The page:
Stonewall riots history comes to life in a NYC park with help from ‘talking’ statues and Tony-winning star J. Harrison Ghee
June 21, 2023
By: Muri Assunção
LGBTQ history is coming to life with a little help from four “talking” statues and the voices of five Broadway actors.
In the recently launched “Talking Statues at Christopher Park” project, Tony-winning actor J. Harrison Ghee and theater stars Jenn Colola, Rosa Gilmore, Claybourne Elder and Conrad Ricamora lend their voices to the long-standing “Gay Liberation” statues in the West Village park, helping to illustrate the history of the 1969 Stonewall riots from a different perspective through audio clips accessed with a QR code on a mobile phone.
They tell of the origins of the country’s first national monument dedicated to LGBTQ history, as well as the violent clashes between patrons of the Stonewall Inn and New York police that marked a turning point in the fight for LGBTQ equality.
In New York, there are more than 30 sculptures across the city that already use the “Taking Statues” technology, but the Christopher Park project is the first in the nation to directly address LGBTQ history.
The installation is the result of a collaboration between two award-winning organizations dedicated to preserving and honoring the city’s rich LGBTQ history — the hit podcast “Making Gay History” and the NYC LGBT Historic Sites Project.
Ghee, who made history last week as the first nonbinary actor to win a Tony Award for their portrayal of Jerry/Daphne in the musical “Some Like It Hot,” plays the role of Christopher Park itself.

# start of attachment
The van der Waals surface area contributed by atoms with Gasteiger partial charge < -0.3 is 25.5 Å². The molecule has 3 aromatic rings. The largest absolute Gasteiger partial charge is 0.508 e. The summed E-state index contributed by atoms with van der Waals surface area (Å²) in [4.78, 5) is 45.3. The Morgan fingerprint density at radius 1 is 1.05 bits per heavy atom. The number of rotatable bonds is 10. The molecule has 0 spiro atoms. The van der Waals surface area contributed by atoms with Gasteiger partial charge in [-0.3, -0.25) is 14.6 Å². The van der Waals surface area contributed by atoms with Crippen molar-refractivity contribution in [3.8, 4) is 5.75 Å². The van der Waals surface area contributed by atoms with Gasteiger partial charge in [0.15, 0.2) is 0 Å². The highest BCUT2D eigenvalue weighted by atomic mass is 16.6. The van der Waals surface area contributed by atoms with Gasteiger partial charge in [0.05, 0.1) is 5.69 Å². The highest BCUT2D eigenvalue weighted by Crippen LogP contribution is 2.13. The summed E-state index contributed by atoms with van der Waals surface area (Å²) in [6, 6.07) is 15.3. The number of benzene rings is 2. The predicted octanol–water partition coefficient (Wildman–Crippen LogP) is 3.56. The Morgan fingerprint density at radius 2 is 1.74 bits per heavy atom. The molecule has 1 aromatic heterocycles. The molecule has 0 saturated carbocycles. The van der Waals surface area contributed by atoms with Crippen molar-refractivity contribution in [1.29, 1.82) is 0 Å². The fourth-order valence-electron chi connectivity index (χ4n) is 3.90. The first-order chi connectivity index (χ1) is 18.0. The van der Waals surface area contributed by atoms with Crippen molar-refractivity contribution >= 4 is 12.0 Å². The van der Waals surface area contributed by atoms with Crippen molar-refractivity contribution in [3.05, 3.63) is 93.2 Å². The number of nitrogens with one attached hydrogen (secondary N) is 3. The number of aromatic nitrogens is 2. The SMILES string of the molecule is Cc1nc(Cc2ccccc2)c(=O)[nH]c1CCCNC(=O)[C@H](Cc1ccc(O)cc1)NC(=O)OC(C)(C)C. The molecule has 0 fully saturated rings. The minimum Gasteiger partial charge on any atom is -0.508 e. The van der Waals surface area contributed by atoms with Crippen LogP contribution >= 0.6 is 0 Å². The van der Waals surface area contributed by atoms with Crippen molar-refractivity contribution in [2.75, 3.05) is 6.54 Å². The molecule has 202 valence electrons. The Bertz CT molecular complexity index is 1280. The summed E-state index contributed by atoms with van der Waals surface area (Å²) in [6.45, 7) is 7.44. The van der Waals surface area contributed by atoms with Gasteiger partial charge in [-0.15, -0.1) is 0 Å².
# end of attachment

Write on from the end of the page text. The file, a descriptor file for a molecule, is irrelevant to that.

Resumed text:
The four other voices, played by openly LGBTQ actors, bring life to the models who were immortalized by George Segal’s realistic sculptures in the late 1970s.
The two women represented in the statues — Leslie Cohen and Beth Suskin — were a real-life couple, while the two male models were not romantically involved. One of the men, the late David Boyce, was a friend of the artist. The identity of the other man is still a mystery, says Ken Lustbader, co-founder of the NYC LGBT Historic Sites Project.
When commissioned, it was specified the “Gay Liberation” statues “had to be loving and caring, and show the affection that is the hallmark of gay people.” They were also to include equal representation of women and men.
However, the monument, which found its permanent home in Christopher Park in 1992, has since been criticized by some members of the LGBTQ community, who have taken issue with its lack of representation — which is something the four talking statues talk about.